Adam Kramer of Facebook, one of the study’s co-authors, posted on an apology of sorts, for the way the study was presented. “My co-authors and I are very sorry for the way the paper described the research and any anxiety it caused,” he wrote.

But the study is not without value, says Dr. Nicholas Christakis, director of the Human Nature Lab at Yale University who has studied emotional contagion across social networks. “The scientific concerns that have been raised are mostly without merit,” he says. He points out that while the positivity or negativity of words may not be a validated measure of mood, the fact that the study found similar effects in both directions – people were affected in similar ways when the number of negative and positive words were manipulated in their feeds – suggests emotional contagion on social media is, indeed, real.

Concerns about people’s privacy being violated by the experiment may also be unwarranted. First, Facebook users know that their data is no longer exclusively their own once it’s on the site. And the whole premise of News Feed is that it’s a curated glance at the most appealing or engaging updates your network of friends might post. That’s why the Cornell University Institutional Review Board (IRB), which reviews and approves all human research studies conducted by its members, gave the experiment the green light. They determined that the study posed minimal risk of disrupting people’s normal environments or behavior, and therefore waived the need for getting informed consent from each participant (something that IRBs routinely do for studies involving medical records, prison records and educational information as long as the scientists maintain the anonymity of the owners of the data).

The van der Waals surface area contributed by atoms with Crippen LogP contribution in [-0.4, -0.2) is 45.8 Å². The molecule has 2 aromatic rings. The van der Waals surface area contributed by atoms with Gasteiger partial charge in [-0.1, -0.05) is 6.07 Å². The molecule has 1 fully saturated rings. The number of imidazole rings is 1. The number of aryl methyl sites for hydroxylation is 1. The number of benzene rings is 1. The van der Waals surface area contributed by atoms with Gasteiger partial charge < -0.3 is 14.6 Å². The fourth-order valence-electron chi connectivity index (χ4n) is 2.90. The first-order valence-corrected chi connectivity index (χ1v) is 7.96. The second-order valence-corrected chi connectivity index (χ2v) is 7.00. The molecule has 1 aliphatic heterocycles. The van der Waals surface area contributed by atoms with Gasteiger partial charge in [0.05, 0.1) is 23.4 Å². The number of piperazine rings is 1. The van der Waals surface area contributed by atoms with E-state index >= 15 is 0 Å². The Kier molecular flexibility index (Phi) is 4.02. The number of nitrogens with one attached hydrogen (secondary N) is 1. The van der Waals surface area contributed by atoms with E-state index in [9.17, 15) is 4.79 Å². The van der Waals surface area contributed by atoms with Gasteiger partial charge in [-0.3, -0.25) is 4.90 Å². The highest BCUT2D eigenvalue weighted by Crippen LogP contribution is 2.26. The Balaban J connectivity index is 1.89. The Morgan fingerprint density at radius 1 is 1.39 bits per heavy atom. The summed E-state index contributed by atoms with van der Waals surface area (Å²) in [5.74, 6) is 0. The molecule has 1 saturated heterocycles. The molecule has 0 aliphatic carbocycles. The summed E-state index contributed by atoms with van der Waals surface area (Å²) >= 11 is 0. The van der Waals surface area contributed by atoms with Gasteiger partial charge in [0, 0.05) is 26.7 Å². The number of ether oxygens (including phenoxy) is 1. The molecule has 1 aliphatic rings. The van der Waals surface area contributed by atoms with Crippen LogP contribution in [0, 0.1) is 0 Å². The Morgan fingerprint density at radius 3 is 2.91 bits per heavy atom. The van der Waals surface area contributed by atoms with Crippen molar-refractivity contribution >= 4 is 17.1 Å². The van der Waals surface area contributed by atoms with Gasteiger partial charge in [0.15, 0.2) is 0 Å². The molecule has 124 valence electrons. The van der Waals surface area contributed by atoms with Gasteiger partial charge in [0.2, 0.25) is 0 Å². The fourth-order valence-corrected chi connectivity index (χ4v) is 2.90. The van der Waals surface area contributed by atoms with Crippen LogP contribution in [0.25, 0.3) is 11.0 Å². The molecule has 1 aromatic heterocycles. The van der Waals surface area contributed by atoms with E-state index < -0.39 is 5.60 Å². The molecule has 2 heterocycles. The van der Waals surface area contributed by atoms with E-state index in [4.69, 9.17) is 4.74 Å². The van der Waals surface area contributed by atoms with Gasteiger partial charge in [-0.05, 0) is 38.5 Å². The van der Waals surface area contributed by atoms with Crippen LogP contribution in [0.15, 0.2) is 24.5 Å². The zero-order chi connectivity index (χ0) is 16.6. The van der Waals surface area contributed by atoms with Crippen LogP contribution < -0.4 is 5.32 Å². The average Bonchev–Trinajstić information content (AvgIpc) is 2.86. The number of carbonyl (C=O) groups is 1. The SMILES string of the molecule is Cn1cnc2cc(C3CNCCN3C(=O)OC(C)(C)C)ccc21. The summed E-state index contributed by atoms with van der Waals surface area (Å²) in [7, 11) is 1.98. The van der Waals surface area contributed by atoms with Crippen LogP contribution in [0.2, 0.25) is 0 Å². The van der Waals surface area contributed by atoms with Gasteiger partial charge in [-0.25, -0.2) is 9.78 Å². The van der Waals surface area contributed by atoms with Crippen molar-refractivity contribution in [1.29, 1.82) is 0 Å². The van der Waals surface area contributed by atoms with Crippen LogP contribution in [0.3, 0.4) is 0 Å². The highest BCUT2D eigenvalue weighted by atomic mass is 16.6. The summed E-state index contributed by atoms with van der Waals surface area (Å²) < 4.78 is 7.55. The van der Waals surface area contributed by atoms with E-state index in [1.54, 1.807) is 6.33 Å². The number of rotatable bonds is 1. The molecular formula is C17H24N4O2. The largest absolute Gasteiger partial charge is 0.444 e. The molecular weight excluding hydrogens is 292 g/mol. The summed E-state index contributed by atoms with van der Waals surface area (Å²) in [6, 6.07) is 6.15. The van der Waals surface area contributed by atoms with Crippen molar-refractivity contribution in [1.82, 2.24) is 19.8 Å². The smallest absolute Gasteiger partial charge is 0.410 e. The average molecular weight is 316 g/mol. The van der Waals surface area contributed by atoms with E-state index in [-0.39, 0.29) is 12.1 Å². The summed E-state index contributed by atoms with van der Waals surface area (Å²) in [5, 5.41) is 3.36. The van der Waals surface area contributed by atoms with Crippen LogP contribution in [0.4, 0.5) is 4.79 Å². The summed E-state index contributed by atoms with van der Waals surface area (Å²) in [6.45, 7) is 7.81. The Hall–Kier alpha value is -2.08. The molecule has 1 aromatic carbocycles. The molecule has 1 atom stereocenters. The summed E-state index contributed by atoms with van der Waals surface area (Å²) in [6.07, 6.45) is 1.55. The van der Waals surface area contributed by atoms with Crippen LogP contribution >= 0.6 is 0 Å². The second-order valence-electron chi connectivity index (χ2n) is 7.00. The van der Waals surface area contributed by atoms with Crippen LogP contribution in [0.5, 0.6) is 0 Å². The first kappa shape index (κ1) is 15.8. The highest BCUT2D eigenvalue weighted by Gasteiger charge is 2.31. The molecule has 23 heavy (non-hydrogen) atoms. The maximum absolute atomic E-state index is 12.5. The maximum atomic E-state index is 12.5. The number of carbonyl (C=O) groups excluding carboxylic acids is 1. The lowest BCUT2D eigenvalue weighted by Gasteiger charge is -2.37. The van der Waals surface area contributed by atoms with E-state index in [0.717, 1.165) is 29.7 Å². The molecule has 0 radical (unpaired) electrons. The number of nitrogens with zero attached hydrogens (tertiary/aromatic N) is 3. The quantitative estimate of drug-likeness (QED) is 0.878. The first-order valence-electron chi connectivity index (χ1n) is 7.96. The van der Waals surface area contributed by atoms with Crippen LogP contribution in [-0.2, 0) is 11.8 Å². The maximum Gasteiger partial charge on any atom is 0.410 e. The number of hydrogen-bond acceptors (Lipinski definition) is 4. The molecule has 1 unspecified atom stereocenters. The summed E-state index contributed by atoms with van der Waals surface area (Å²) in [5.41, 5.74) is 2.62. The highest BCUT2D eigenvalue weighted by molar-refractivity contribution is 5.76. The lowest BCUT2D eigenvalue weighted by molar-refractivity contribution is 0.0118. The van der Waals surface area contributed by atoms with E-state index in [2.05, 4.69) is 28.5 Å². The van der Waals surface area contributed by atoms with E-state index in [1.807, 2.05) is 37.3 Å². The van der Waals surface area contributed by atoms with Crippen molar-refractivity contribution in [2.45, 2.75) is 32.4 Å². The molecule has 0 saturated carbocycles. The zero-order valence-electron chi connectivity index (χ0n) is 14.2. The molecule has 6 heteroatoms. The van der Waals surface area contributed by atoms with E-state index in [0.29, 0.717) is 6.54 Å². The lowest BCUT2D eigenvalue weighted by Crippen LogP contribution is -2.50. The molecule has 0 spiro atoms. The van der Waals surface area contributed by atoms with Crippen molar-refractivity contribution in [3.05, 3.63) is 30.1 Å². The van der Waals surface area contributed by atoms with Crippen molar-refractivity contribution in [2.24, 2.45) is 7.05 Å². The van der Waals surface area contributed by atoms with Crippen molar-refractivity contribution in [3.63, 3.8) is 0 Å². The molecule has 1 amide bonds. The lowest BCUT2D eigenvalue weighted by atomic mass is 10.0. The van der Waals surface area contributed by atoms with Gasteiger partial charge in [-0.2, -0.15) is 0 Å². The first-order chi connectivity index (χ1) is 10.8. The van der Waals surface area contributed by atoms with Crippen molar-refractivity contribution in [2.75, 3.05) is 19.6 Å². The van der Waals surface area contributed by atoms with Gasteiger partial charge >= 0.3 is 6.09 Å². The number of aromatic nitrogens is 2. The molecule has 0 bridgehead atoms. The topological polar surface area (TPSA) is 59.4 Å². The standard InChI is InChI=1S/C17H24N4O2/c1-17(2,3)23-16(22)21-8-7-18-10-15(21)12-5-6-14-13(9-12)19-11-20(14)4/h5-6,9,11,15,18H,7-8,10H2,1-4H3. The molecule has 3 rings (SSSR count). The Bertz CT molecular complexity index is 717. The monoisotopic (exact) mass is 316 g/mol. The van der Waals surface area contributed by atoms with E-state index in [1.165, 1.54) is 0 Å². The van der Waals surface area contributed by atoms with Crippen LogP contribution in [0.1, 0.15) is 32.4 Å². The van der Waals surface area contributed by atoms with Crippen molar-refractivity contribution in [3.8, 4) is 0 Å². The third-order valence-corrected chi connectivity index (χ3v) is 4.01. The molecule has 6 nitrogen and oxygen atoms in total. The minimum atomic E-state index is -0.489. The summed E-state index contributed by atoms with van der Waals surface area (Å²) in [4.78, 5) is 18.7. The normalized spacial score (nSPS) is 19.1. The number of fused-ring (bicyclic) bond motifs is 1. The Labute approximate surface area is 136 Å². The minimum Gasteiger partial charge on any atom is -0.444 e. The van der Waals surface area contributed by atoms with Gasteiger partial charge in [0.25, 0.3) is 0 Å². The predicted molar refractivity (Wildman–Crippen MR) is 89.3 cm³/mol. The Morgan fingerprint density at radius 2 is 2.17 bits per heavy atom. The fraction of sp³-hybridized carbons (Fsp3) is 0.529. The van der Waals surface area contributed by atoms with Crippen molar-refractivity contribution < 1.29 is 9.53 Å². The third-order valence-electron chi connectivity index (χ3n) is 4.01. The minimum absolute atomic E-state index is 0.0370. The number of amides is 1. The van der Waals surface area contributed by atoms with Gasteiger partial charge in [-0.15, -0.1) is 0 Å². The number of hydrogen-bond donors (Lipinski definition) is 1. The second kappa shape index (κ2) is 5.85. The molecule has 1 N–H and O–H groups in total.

Should the 698,003 users have been told once the study was done? Perhaps, but only out of courtesy, and not for any legal or ethical reasons. “Certain items weren’t shown to people in their News Feed,” says James Fowler, professor of medical genetics and political science at University of California San Diego, who has collaborated with Christakis and has spoken with Facebook about the company’s research. “This sounds like something that happens to people ordinarily. As a consequence, I’m having a hard time understanding why people are so upset.”

“Things that happen to you that you aren’t aware of can be scary to people,” says Fowler. That could explain why, despite the fact that Fowler and Christakis conducted a similar intervention by seeding Facebook users’ accounts with messages from friends asking them to vote at an election, they weren’t accused of manipulating people in the same way. “It’s fascinating to me that everyone is piling on [this study] when we have already done it,” Fowler says of tweaking people’s social network to see how it influences their reactions.